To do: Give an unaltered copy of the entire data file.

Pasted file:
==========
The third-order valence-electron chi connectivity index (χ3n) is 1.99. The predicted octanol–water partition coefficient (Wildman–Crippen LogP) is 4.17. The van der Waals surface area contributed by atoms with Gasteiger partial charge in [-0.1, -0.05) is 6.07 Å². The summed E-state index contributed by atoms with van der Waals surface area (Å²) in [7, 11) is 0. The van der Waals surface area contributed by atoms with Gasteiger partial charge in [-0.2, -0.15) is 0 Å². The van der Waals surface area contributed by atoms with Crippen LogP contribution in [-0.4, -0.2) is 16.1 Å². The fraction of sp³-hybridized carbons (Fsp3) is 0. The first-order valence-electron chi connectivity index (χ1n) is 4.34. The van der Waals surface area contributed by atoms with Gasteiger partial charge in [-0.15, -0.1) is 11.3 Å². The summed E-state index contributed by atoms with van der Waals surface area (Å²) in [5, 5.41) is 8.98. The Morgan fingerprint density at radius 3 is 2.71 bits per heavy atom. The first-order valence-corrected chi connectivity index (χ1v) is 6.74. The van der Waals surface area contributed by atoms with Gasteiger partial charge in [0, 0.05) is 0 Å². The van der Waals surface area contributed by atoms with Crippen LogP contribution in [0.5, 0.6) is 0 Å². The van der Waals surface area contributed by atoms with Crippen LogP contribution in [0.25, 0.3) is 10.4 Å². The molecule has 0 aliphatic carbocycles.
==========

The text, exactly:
The third-order valence-electron chi connectivity index (χ3n) is 1.99. The predicted octanol–water partition coefficient (Wildman–Crippen LogP) is 4.17. The van der Waals surface area contributed by atoms with Gasteiger partial charge in [-0.1, -0.05) is 6.07 Å². The summed E-state index contributed by atoms with van der Waals surface area (Å²) in [7, 11) is 0. The van der Waals surface area contributed by atoms with Gasteiger partial charge in [-0.2, -0.15) is 0 Å². The van der Waals surface area contributed by atoms with Crippen LogP contribution in [-0.4, -0.2) is 16.1 Å². The fraction of sp³-hybridized carbons (Fsp3) is 0. The first-order valence-electron chi connectivity index (χ1n) is 4.34. The van der Waals surface area contributed by atoms with Gasteiger partial charge in [-0.15, -0.1) is 11.3 Å². The summed E-state index contributed by atoms with van der Waals surface area (Å²) in [5, 5.41) is 8.98. The Morgan fingerprint density at radius 3 is 2.71 bits per heavy atom. The first-order valence-corrected chi connectivity index (χ1v) is 6.74. The van der Waals surface area contributed by atoms with Gasteiger partial charge in [0, 0.05) is 0 Å². The van der Waals surface area contributed by atoms with Crippen LogP contribution in [0.5, 0.6) is 0 Å². The van der Waals surface area contributed by atoms with Crippen LogP contribution in [0.25, 0.3) is 10.4 Å². The molecule has 0 aliphatic carbocycles.